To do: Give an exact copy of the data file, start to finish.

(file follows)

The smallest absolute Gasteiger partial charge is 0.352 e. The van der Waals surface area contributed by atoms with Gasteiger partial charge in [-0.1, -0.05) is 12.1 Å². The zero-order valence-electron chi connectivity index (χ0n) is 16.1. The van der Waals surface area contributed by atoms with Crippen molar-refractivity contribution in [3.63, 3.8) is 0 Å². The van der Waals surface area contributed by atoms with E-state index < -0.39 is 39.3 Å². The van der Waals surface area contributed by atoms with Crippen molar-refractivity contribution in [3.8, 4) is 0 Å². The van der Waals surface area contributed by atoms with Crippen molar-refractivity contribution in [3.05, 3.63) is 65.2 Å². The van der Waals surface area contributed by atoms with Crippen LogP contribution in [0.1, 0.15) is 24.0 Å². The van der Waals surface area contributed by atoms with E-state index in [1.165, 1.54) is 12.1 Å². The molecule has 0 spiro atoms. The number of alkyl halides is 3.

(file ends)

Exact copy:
The smallest absolute Gasteiger partial charge is 0.352 e. The van der Waals surface area contributed by atoms with Gasteiger partial charge in [-0.1, -0.05) is 12.1 Å². The zero-order valence-electron chi connectivity index (χ0n) is 16.1. The van der Waals surface area contributed by atoms with Crippen molar-refractivity contribution in [3.63, 3.8) is 0 Å². The van der Waals surface area contributed by atoms with E-state index < -0.39 is 39.3 Å². The van der Waals surface area contributed by atoms with Crippen molar-refractivity contribution in [3.8, 4) is 0 Å². The van der Waals surface area contributed by atoms with Crippen molar-refractivity contribution in [3.05, 3.63) is 65.2 Å². The van der Waals surface area contributed by atoms with Crippen LogP contribution in [0.1, 0.15) is 24.0 Å². The van der Waals surface area contributed by atoms with E-state index in [1.165, 1.54) is 12.1 Å². The molecule has 0 spiro atoms. The number of alkyl halides is 3.